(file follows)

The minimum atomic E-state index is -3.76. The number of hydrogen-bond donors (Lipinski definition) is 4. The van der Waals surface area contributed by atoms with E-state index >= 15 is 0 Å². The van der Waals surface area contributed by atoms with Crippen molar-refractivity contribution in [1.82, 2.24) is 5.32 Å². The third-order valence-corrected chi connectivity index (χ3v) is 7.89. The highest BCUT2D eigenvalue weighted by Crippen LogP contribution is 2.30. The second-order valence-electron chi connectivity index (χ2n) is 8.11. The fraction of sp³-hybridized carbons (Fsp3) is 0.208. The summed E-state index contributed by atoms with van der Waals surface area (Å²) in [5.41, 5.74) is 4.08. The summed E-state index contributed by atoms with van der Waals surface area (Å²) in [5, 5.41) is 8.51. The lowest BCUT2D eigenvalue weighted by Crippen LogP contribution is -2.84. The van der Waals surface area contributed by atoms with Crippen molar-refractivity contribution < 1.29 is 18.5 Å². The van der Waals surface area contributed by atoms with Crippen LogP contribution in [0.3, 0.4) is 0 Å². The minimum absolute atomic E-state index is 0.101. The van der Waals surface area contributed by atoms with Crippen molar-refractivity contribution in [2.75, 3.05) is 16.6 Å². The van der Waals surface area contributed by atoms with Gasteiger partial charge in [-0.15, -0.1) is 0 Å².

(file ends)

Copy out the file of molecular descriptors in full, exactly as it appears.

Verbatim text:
The minimum atomic E-state index is -3.76. The number of hydrogen-bond donors (Lipinski definition) is 4. The van der Waals surface area contributed by atoms with E-state index >= 15 is 0 Å². The van der Waals surface area contributed by atoms with Crippen molar-refractivity contribution in [1.82, 2.24) is 5.32 Å². The third-order valence-corrected chi connectivity index (χ3v) is 7.89. The highest BCUT2D eigenvalue weighted by Crippen LogP contribution is 2.30. The second-order valence-electron chi connectivity index (χ2n) is 8.11. The fraction of sp³-hybridized carbons (Fsp3) is 0.208. The summed E-state index contributed by atoms with van der Waals surface area (Å²) in [5.41, 5.74) is 4.08. The summed E-state index contributed by atoms with van der Waals surface area (Å²) in [5, 5.41) is 8.51. The lowest BCUT2D eigenvalue weighted by Crippen LogP contribution is -2.84. The van der Waals surface area contributed by atoms with Crippen molar-refractivity contribution < 1.29 is 18.5 Å². The van der Waals surface area contributed by atoms with Crippen LogP contribution in [0.3, 0.4) is 0 Å². The minimum absolute atomic E-state index is 0.101. The van der Waals surface area contributed by atoms with Crippen molar-refractivity contribution in [2.75, 3.05) is 16.6 Å². The van der Waals surface area contributed by atoms with Gasteiger partial charge in [-0.15, -0.1) is 0 Å².